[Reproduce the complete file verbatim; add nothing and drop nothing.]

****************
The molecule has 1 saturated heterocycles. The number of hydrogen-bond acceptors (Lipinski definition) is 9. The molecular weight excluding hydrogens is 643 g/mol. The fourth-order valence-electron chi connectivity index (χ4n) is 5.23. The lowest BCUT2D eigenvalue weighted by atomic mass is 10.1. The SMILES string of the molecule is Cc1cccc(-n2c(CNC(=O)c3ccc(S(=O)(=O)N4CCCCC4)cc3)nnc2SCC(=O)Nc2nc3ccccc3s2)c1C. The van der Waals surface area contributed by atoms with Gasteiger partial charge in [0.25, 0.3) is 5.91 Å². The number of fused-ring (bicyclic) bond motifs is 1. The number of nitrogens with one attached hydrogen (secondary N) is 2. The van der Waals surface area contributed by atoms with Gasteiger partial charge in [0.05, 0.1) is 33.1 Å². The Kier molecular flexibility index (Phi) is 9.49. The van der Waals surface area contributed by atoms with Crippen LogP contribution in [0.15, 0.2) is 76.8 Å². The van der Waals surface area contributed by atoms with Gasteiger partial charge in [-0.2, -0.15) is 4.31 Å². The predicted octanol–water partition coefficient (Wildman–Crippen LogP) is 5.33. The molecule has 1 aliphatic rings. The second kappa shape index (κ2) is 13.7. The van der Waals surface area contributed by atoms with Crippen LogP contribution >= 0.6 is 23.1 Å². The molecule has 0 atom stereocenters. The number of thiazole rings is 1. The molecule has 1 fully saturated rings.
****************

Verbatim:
The molecule has 1 saturated heterocycles. The number of hydrogen-bond acceptors (Lipinski definition) is 9. The molecular weight excluding hydrogens is 643 g/mol. The fourth-order valence-electron chi connectivity index (χ4n) is 5.23. The lowest BCUT2D eigenvalue weighted by atomic mass is 10.1. The SMILES string of the molecule is Cc1cccc(-n2c(CNC(=O)c3ccc(S(=O)(=O)N4CCCCC4)cc3)nnc2SCC(=O)Nc2nc3ccccc3s2)c1C. The van der Waals surface area contributed by atoms with Gasteiger partial charge in [0.25, 0.3) is 5.91 Å². The number of fused-ring (bicyclic) bond motifs is 1. The number of nitrogens with one attached hydrogen (secondary N) is 2. The van der Waals surface area contributed by atoms with Gasteiger partial charge in [0.05, 0.1) is 33.1 Å². The Kier molecular flexibility index (Phi) is 9.49. The van der Waals surface area contributed by atoms with Crippen LogP contribution in [0.15, 0.2) is 76.8 Å². The van der Waals surface area contributed by atoms with Gasteiger partial charge in [-0.2, -0.15) is 4.31 Å². The predicted octanol–water partition coefficient (Wildman–Crippen LogP) is 5.33. The molecule has 1 aliphatic rings. The second kappa shape index (κ2) is 13.7. The van der Waals surface area contributed by atoms with Crippen LogP contribution >= 0.6 is 23.1 Å². The molecule has 0 atom stereocenters. The number of thiazole rings is 1. The molecule has 1 fully saturated rings.